Colorado counties are in rough-and-tumble war against wiry weeds

March 18, 2014 Updated: March 18, 2014 at 7:56 pm
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photo - A van navigates around tumbleweeds that filled Drennan Road Tuesday, March 18, 2014. A National Weather Service warning for dust storms and high winds stayed in effect for the region until 6 p.m. Michael Ciaglo, The Gazette
A van navigates around tumbleweeds that filled Drennan Road Tuesday, March 18, 2014. A National Weather Service warning for dust storms and high winds stayed in effect for the region until 6 p.m. Michael Ciaglo, The Gazette 

Even as the cost to combat Colorado's explosion of tumbleweeds passes $1 million, those getting hit the hardest are a long way from giving up.

At a meeting Tuesday in Pueblo, more than 50 ranchers, residents and officials from southern Colorado had a freewheeling discussion during which they tried to figure out how they could make inroads in a war against the weeds that, so far, they are losing.

To make matters more difficult, the cash-strapped Colorado counties that are being inundated by the unruly tumbleweeds are not expecting to get any help from the state.

It was a perfect day for the conversation: High winds kicked in, and tumbleweeds were everywhere - on highways, piling up against fences and clogging county roads. Winds on Tuesday hit 75 mph near Yoder in El Paso County, according to the National Weather Service. Gusts of 59 mph were recorded in Pueblo and Otero counties. and wind speeds hit 60 mph in Baca County and 69 in Las Animas County.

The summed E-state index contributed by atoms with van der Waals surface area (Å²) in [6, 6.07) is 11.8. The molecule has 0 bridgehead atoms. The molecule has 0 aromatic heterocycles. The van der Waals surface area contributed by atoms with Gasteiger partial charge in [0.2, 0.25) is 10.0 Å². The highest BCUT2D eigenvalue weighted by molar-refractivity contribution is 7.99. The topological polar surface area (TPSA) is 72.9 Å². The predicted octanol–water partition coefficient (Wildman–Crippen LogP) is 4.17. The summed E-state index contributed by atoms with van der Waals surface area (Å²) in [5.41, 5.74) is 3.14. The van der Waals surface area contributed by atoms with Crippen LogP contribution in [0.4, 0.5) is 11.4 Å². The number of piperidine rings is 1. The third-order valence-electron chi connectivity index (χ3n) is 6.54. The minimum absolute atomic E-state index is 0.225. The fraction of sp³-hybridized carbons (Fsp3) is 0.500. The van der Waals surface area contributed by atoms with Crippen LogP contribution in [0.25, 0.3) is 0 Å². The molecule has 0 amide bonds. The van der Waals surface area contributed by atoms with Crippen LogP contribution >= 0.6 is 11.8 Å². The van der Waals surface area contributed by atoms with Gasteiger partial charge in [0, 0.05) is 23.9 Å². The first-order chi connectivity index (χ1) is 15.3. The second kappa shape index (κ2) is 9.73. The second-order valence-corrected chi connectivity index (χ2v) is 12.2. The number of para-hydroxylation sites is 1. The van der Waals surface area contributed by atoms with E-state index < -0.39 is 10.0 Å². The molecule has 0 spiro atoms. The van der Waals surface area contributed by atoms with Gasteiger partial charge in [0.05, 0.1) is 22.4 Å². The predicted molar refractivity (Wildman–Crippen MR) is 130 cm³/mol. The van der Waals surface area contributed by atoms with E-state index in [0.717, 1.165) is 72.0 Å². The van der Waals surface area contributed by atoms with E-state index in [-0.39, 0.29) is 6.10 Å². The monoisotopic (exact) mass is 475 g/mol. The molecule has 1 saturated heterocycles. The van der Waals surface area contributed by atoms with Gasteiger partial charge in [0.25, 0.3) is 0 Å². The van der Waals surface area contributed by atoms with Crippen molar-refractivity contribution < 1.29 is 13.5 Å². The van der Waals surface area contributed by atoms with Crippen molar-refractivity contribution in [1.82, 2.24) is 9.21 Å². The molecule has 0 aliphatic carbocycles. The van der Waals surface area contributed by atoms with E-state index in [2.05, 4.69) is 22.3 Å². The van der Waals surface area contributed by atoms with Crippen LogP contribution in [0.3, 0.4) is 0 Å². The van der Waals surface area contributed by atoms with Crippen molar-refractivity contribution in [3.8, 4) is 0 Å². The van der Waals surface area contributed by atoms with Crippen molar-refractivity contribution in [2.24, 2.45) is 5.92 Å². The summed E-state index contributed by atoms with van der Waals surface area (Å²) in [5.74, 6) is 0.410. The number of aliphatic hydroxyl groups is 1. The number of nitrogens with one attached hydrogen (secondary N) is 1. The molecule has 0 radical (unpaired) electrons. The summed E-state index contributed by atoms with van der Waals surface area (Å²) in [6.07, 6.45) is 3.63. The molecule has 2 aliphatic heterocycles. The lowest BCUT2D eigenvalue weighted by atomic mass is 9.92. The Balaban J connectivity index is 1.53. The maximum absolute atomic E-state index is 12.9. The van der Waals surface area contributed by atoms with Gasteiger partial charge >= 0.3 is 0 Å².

"We've been keeping the roads open and we've been keeping it kinda under control so far, but we're not making any headway," said Alf Randall, acting director of the Pueblo County Department of Engineering and Public Works. "As we get further into the hot dry weather that is coming, it's going to turn from emergency to disaster if a big chunk of that area burns."

The biggest concern aside from the skyrocketing cost and lack of resources to fight tumbleweeds is fire, said Tobe Allumbaugh, a Crowley County commissioner.

Crowley County has forked over an estimated $110,000 clearing roads and fences so far, and that cost is expected to double in the coming months, he said.

"This is a problem that is not going to go away," Allumbaugh said.

Problems caused by the tumbleweeds include:

-- Roads closed by tumbleweed pileups.

-- Weeds against fences.

-- Weeds against farmers' and ranchers' houses and outbuildings.

-- Weeds in waterways and drainage ditches.

"We get a fire out here, we're done," Allumbaugh said.

Leading the battle is Action 22, a lobbying group that represents 22 southern Colorado counties.

So far, in meetings and conversations with state officials, it appears that there will be no money coming from state government, said Cathy Garcia, Action 22 president and CEO.

Garcia estimated that 10 southern Colorado counties have been hit by the tumbleweed explosion, a dangerous and unexpected byproduct of the state's prolonged drought.

Among ideas that were considered were buying and sharing equipment between counties to get rid of the tumbleweeds, controlled burns by fire departments, mitigation and applications for grant money.

The suggestions that seemed to get the most support were to form a task force to represent the counties and the declaration of tumbleweed-ridden areas as disasters by county commissioners, which could open up emergency funds.

"We have to work together to get rid of these tumbleweeds," Garcia said.

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